Thursday, September 24, 2009

The Angel's Game- Zafon (Book #68)

I devoured Zafon's earlier book Shadow of the Wind so eagerly awaited my copy of The Angel's Game. I must confess I'm disappointed. Shadow was a seamless novel, the story was complex with lots of drama and intrigue but everything tied together in the end. With The Angel's Game, this was not the case. We are left with threads unconnected, with questions left unanswered, and an ending that seems like an easy supernatural way out. He writes beautifully so I kept reading, hoping things would wrap up, but they did not.

Monday, September 21, 2009

Lime Tree Can't Bear Orange- Smyth (Book #67)

This is a beautiful character driven novel set in Trinidad and Tabago about Celia, a young girl, raped by her uncle and forced to flee. On her way she meets a doctor who takes her in as a maid for his family and the novel follows her life at a steady pace. The author writes beautifully and I felt like each character was well drawn out and I could picture the scenes and settings in my mind. The story also has an interesting twist towards the end which helped this character novel end with a zing.

Thursday, September 17, 2009

A Change In Altitude- Shreve (Book #66)

I enjoyed Shreve's book "The Pilot's Wife" and looked forward to reading this latest book by her. This is a story of a 20 something couple living in Kenya. They start the story going on a hike up Mount Kenya that proves disastrous and has long reaching consequences upon their marriage. The book explores the rift between the couple and the landscape of Kenya a place I can tell through reading that Shreve loves. I wish I was able to connect more with the characters. Except for Rafik a Pakistani journalist, I could not get invest in any particular character. Still, if you like Shreve's books, you will like this one too.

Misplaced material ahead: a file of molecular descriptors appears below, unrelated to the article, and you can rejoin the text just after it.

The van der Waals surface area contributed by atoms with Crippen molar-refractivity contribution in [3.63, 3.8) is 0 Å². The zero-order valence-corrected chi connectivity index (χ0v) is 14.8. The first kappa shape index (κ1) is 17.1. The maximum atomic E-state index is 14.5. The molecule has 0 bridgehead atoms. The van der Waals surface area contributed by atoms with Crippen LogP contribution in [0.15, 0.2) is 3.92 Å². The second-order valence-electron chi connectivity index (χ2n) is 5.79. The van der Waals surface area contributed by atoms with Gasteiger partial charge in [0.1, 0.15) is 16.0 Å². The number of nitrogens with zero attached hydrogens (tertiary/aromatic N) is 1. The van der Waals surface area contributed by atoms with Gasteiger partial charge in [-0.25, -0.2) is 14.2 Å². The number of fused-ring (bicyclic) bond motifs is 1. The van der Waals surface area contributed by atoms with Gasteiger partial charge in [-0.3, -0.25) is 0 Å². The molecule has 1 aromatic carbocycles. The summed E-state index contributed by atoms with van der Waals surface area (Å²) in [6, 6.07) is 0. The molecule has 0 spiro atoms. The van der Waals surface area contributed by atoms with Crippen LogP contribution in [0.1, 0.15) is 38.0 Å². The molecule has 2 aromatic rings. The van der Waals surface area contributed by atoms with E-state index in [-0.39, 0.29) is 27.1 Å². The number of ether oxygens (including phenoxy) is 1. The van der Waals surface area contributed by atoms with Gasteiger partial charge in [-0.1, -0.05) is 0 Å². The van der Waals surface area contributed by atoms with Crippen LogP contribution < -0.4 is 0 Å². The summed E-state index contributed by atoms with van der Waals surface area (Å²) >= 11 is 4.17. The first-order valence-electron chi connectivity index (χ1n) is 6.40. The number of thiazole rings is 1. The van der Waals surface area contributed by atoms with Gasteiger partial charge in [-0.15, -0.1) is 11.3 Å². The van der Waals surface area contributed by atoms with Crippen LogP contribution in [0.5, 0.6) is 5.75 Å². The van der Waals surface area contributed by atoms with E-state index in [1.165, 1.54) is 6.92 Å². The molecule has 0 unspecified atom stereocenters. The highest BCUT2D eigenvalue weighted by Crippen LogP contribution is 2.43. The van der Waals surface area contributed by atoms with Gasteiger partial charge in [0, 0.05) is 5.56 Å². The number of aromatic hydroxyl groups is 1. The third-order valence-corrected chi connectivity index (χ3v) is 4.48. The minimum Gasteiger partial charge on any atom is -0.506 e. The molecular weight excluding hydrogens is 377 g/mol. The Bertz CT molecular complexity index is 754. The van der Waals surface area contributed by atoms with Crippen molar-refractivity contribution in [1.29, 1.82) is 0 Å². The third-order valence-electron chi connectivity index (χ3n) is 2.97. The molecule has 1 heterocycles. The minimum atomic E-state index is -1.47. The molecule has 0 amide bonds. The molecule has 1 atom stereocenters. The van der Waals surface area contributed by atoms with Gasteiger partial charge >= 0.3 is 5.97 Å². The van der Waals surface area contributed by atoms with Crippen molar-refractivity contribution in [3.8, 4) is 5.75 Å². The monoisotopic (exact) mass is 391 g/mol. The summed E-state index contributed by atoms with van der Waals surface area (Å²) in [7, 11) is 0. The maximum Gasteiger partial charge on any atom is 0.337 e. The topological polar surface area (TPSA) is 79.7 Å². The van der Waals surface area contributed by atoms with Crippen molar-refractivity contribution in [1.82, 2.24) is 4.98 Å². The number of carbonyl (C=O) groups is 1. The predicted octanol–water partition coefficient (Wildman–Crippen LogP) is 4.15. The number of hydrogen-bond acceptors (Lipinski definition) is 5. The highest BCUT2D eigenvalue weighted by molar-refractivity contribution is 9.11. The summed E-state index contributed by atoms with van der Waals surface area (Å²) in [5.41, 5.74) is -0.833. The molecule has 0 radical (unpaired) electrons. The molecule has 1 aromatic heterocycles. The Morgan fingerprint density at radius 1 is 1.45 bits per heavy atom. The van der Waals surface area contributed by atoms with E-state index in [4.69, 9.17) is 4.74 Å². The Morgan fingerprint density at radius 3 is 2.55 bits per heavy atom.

Tuesday, September 15, 2009

The Thirteenth Tale- Setterfield (Book #65)

I have mixed emotions about this book. It was well written, the story is interesting, but somehow I was put off by its attempt to be uber goth. Jane Eyre comes up a lot and I feel the author tried hard to emulate it. Still, its an interesting story about an author Vida Winters who spins marvelous tales but who never reveals her life. She finally chooses the narrator to tell her final tale, the tale of her own life. The story is disturbing, at times it made me queasy, but the ultimate outcome is unexpected and enjoyable.

Wednesday, September 02, 2009

A Tree Grows in Brooklyn- Smith (Book #64)

This is a classic tale of young Francie growing up in Brooklyn at the turn of the century. This book follows her life as she grows up in poverty. Her mother is a janitor, her father Johnny works sporadically as a singing waiter, and her Aunt Sissy has ten dead babies and goes through husbands like spring coats. This is a book focused on character development. It is a coming of age tale as we see Francie first feel amazed and enchanted by her life, and then as she grows older, we see her disillusionment and her doubts for her future. I enjoyed this book very much, the writing is gentle and beautiful and I fell in love with Francie. The author did a great job making each character feel real and true to life.